Have you ever felt afraid? What are you scared of?
I’ve generally been a bit of a worrier. But the real deal? Only a few times in my life have I been utterly terrified. There are a few things I’m scared of, but the main one is heights – and the thought of falling from them.
I took a school group to a dry ski slope once and decided to have a go. Despite feeling like my ankles would snap in the boots, I trudged over the surface with my little brood of 8 ahead of me. We put on our skis, we walked sideways up the slope, encouraging one another and one by one the children glided down, even the scared ones. My turn.
One foot out.
Ski facing down.
“Turn your other ski and you’ll slide down.”
And I froze.
My feet were completely paralysed, pointing in different directions and I couldn’t move to head down the slope. To give you a context, this was approximately two metres up the slope with eight 10 year olds shouting how I could do it and that they believed in me.
The thought of being out of control, careering – to my mind – down this minute slope at the speed of light was terrifying. And unrealistic. But terrifying nonetheless.
You can imagine my apprehension on discovering a hen party invite I had accepted included a trip to Go Ape. If I couldn’t make it down two metres of dry ski slope, or up a climbing wall higher than two foot (same trip, same children urging me on, just as embarrassing), there wasn’t too much hope.
Me up trees. High up trees. Me jumping off of platforms around said high trees. In short, the stuff of my nightmares. The practice run ten feet off the ground intimidated me, and the prospect of letting go of the solid tree trunk was almost impossible. I stood on the platform, my mouth was desert dry while my palms pooled with water.
Reader, I let myself fall off a tree.
What did I learn? I’m braver than I thought.
I could not have done this without two particular friends. We’ve been together since our first days as bright-eyed, keen NQTs – and true to national statistics only one of us is still a class teacher. At every point one went ahead, and one behind. They held my sweaty hands, helped me clip on caribenas when I couldn’t let go of the tree, shouted encouragement, and gave me a proverbial kick up the backside at times – ‘Do you want to tell people you did this, or that you almost did this?’.
And this year I decided it was time…I was going to combat my fear of flying. I have flown: the last time I did so was about 13 years ago.
So, following sleepless nights and nightmares about getting on a plane and telling people I was thinking about it and therefore being regularly asked about it, I booked EasyJet’s Fearless Flyer course. They say pride comes before a fall which I was sincerely hoping wasn’t true, as I felt very proud I’d actually booked on and if the plane fell out the sky, that’d be it for my flying experiences, and possibly for me altogether. Having booked, all I had to do was turn up on the first day, and then get onto the plane on the second.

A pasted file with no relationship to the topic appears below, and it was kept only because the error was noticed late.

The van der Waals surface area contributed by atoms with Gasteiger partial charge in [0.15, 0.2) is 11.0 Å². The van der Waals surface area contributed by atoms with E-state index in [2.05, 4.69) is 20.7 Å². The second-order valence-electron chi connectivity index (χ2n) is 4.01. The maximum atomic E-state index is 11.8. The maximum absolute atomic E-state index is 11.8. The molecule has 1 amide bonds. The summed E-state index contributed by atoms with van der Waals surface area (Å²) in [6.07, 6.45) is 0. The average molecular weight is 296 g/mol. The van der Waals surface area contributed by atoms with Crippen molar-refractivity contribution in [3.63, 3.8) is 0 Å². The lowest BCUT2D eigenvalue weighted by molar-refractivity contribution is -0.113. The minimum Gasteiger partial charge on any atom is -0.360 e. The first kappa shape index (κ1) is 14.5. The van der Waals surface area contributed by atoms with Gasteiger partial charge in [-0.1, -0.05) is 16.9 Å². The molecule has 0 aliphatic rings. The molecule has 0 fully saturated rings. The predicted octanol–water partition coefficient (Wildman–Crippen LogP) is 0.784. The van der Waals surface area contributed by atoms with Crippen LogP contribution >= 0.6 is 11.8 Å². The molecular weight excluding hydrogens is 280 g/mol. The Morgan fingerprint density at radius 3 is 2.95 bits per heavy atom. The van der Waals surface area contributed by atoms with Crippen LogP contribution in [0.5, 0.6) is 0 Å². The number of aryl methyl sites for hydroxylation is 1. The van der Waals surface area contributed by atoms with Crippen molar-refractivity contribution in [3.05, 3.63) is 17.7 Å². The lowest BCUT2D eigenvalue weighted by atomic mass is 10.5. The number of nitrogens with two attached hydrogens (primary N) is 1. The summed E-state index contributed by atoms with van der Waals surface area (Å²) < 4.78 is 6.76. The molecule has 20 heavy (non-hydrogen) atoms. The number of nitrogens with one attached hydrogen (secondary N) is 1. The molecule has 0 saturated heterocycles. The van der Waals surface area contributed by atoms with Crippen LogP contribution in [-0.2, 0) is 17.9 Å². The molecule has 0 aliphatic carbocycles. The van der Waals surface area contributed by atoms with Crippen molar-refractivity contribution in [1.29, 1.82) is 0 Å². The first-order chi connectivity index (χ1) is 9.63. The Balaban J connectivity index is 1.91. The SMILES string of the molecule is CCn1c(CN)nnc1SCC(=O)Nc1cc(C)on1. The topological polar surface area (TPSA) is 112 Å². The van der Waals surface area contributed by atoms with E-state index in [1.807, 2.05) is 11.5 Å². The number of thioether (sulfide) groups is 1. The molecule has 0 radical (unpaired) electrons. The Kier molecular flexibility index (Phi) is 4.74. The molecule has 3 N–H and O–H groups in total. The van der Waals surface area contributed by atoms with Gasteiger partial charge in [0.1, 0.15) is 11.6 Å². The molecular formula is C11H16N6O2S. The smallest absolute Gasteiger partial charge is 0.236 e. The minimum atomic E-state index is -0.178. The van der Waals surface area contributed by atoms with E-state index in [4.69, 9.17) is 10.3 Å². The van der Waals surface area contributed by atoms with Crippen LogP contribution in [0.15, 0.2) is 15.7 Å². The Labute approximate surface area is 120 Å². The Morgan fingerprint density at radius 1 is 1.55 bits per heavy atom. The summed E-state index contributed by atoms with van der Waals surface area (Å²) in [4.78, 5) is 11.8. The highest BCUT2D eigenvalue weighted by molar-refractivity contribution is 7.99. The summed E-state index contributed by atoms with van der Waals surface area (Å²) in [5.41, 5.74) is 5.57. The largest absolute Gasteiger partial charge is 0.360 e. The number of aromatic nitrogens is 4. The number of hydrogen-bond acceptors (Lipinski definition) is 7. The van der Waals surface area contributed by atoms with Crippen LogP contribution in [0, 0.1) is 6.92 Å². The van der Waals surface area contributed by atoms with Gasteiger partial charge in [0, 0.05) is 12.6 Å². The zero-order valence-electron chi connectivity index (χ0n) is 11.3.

In advance of this though, I had a trip to St Paul’s planned, expecting lots of history and beauty which didn’t disappoint. But as this was the exact weekend before my flight, it felt imperative I climb to the lantern that tops the dome. Warnings of ‘the see-through stairs’ and how far down you can see weren’t helping my confidence much, although there was, according to my fellow attendees, no question of me not scaling the height. Repeating to myself that it was safe, had been for a few hundred years, and that Sir Christopher Wren himself had climbed – in his mid-seventies – up to the top went somewhat to helping my mindset. Encouragement (in various guises including the occasional shove) was an assistance too, and having someone to take your mind off the fear really helps. What made it worth it was two things. The view – and the achievement.
In the same way that Go Ape had helped me face a fear, climbing the stairs was important. I wasn’t going to let an irrational fear stop me from seeing a great view. Which is why I’d enrolled on the Fearless Flyer course – because fear shouldn’t stop me from seeing the world – and trains and boats take a really long time.
Fear is useful. It warns us of danger and gives us that rush of adrenaline to fight or flee. But sometimes it can glue us to a spot and immobilise us, inhibiting us from doing what’s possible and possibly even enjoying it. Was I scared? Yes. But the joy of overcoming the fear is greater than the fear itself. Except that sometimes fear can paralyse – the dry ski slope being a case in point. And it’s these fears we have to face head on, in case we stay rooted to the spot. Catch the spider. Drive on the M25 and see where it takes you.
And then make yourself a certificate, and graciously accept the round of applause from your friends.